Attention to detail - Delivering a commercially viable recording requires attention to detail at each stage. From choosing the best recording equipment for the project to carefully balancing audio for a final mix, an eye for nuances is essential.

Creative - Like most roles in the music industry, creativity is key. The creative approaches of studio engineers during the recording process have been responsible for the sonic identity of some of the world’s most important records.

Excellent communicator - The recording process is collaborative. Being able to effectively understand a client’s vision and communicate your ideas in a manner that fosters a positive environment is essential for generating high-quality output in the studio.

You like:

Music - A studio engineer is naturally a music fan at heart with an affection for the artform as a whole, spanning multiple genres.

Working with technology - The tools of the trade come from the ever-changing world of music technology. Working with multiple software suites, machines and devices make up the day to day in this profession.

Learning new skills - Frequent advances in technology require learning new skills on a regular basis. Studio engineers love learning how to use innovative new devices and techniques in their work, as they become available.

You're good at:

Recording and music production - Being proficient in these areas will mean you can deliver the high-quality work expected by customers and build a loyal client base.

Working collaboratively and on your own - Engineers can switch between working in a group during recording and working solo during mixing.

Organisation and time management - Studio bookings often work on an hourly or day rate. You will need good organisational and time management skills to ensure recording sessions are ready to start quickly and projects are completed on time.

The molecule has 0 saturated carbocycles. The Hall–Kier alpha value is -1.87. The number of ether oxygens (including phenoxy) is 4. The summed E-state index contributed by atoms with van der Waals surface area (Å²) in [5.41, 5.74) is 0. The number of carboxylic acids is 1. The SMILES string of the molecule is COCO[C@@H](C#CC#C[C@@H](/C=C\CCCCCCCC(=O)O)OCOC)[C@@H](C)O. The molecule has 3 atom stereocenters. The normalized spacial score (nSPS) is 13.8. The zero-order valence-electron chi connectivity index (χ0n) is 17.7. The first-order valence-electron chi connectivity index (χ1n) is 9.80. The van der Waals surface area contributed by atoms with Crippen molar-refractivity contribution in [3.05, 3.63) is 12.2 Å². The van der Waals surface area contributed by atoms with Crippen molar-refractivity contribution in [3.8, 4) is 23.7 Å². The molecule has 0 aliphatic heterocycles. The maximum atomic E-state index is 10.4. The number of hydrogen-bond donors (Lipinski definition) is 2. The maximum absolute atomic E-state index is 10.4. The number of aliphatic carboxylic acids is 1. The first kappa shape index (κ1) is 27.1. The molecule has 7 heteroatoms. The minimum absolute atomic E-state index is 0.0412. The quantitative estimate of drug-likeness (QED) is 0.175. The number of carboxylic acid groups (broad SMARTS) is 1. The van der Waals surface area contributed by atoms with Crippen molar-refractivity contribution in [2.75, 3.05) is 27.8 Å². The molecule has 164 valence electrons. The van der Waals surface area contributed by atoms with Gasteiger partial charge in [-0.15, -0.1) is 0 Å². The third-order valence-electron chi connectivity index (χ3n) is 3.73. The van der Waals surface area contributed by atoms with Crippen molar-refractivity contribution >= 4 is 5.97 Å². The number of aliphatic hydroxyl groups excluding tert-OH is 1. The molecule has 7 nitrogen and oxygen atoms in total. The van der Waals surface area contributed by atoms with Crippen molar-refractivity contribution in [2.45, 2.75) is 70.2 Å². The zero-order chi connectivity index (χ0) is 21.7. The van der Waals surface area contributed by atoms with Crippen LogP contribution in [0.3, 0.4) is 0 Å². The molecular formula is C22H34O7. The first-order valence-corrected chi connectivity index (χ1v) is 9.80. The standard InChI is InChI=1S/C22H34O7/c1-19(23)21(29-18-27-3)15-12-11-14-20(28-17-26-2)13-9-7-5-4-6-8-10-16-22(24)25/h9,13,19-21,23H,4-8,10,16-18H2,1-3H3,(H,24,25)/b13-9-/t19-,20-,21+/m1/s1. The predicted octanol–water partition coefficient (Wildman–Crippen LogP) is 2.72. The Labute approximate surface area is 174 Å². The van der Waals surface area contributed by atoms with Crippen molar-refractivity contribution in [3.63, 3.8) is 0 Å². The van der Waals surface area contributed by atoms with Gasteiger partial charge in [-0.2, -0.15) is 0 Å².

Building rapport - Developing positive relationships is extremely important. Building good rapport will help you get the best performances from bands and artists resulting in higher quality output and more repeat business.

How do you become a Studio Engineer/ Producer?

A dominant factor in finding regular work as a studio engineer or a producer is reputation. At the start of your career you will be practising your skills on your own music, for yourself and for other artists on a local level. At first the work will be unpaid, but you will be developing your skills and building your reputation in the industry. As demand grows you will be able start charging for your services.

Many engineers also follow a traditional route starting life as an assistant in a recording studio before progressing onto different roles in the company they are employed by.


Katie May, assistant engineer at Real World Studios, got her break through higher education. While studying she was alerted to an internship opportunity at Real World Studios, which later developed into a full-time role. This scenario is becoming increasingly common with higher education providers, like dBs Institute, using industry contacts to facilitate opportunities for their students that later lead onto full-time employment.

“Put your foot in as many doors as possible, email studios and ask if you can do even a day’s internship, commit to that, commit to learning their names, commit to making some sort of connection so when you do need a job after you graduate they will remember you and consider you for opportunities. That’s how I got a lot of my mix work, through networking with people at the studio.”

– Katie May (Assistant Mix Engineer at Real World Studios and Freelance Mix Engineer)

Your next steps

Tips from the top

“Speak to as many people as you can, email people, try and get studio experience. Even if it’s unpaid go for it because the connections you make there and the things you will learn will be way more valuable than the skills you teach yourself at home”

– Katie May (Assistant Mix Engineer at Real World Studios and Freelance Mix Engineer)